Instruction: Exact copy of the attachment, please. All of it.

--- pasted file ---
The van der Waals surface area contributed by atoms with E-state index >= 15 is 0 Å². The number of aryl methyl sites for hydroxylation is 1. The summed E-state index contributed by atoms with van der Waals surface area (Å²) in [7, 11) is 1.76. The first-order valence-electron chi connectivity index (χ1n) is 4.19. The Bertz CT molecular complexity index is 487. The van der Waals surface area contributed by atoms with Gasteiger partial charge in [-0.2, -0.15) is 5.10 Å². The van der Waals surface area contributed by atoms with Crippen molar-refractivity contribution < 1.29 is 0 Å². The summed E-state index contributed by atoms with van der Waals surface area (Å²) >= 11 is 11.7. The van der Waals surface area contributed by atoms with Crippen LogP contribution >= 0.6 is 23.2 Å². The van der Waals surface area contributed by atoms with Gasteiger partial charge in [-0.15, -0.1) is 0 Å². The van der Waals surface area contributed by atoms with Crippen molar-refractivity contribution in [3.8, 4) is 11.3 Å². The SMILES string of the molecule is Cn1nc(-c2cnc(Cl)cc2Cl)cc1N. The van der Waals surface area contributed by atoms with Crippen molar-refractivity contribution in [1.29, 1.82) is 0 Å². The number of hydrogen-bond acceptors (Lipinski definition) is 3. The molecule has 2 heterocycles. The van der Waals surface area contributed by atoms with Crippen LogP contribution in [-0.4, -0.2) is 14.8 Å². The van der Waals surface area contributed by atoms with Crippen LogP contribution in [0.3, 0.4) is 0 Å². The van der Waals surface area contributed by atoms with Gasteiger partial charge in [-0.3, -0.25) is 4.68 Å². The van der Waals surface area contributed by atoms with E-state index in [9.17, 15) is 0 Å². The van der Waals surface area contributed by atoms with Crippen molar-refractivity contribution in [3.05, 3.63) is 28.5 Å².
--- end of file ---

The van der Waals surface area contributed by atoms with E-state index >= 15 is 0 Å². The number of aryl methyl sites for hydroxylation is 1. The summed E-state index contributed by atoms with van der Waals surface area (Å²) in [7, 11) is 1.76. The first-order valence-electron chi connectivity index (χ1n) is 4.19. The Bertz CT molecular complexity index is 487. The van der Waals surface area contributed by atoms with Gasteiger partial charge in [-0.2, -0.15) is 5.10 Å². The van der Waals surface area contributed by atoms with Crippen molar-refractivity contribution < 1.29 is 0 Å². The summed E-state index contributed by atoms with van der Waals surface area (Å²) >= 11 is 11.7. The van der Waals surface area contributed by atoms with Crippen LogP contribution >= 0.6 is 23.2 Å². The van der Waals surface area contributed by atoms with Gasteiger partial charge in [-0.15, -0.1) is 0 Å². The van der Waals surface area contributed by atoms with Crippen molar-refractivity contribution in [3.8, 4) is 11.3 Å². The SMILES string of the molecule is Cn1nc(-c2cnc(Cl)cc2Cl)cc1N. The van der Waals surface area contributed by atoms with Crippen molar-refractivity contribution in [1.29, 1.82) is 0 Å². The number of hydrogen-bond acceptors (Lipinski definition) is 3. The molecule has 2 heterocycles. The van der Waals surface area contributed by atoms with Crippen LogP contribution in [-0.4, -0.2) is 14.8 Å². The van der Waals surface area contributed by atoms with Crippen LogP contribution in [0.3, 0.4) is 0 Å². The van der Waals surface area contributed by atoms with Gasteiger partial charge in [-0.3, -0.25) is 4.68 Å². The van der Waals surface area contributed by atoms with E-state index in [9.17, 15) is 0 Å². The van der Waals surface area contributed by atoms with Crippen molar-refractivity contribution in [3.05, 3.63) is 28.5 Å².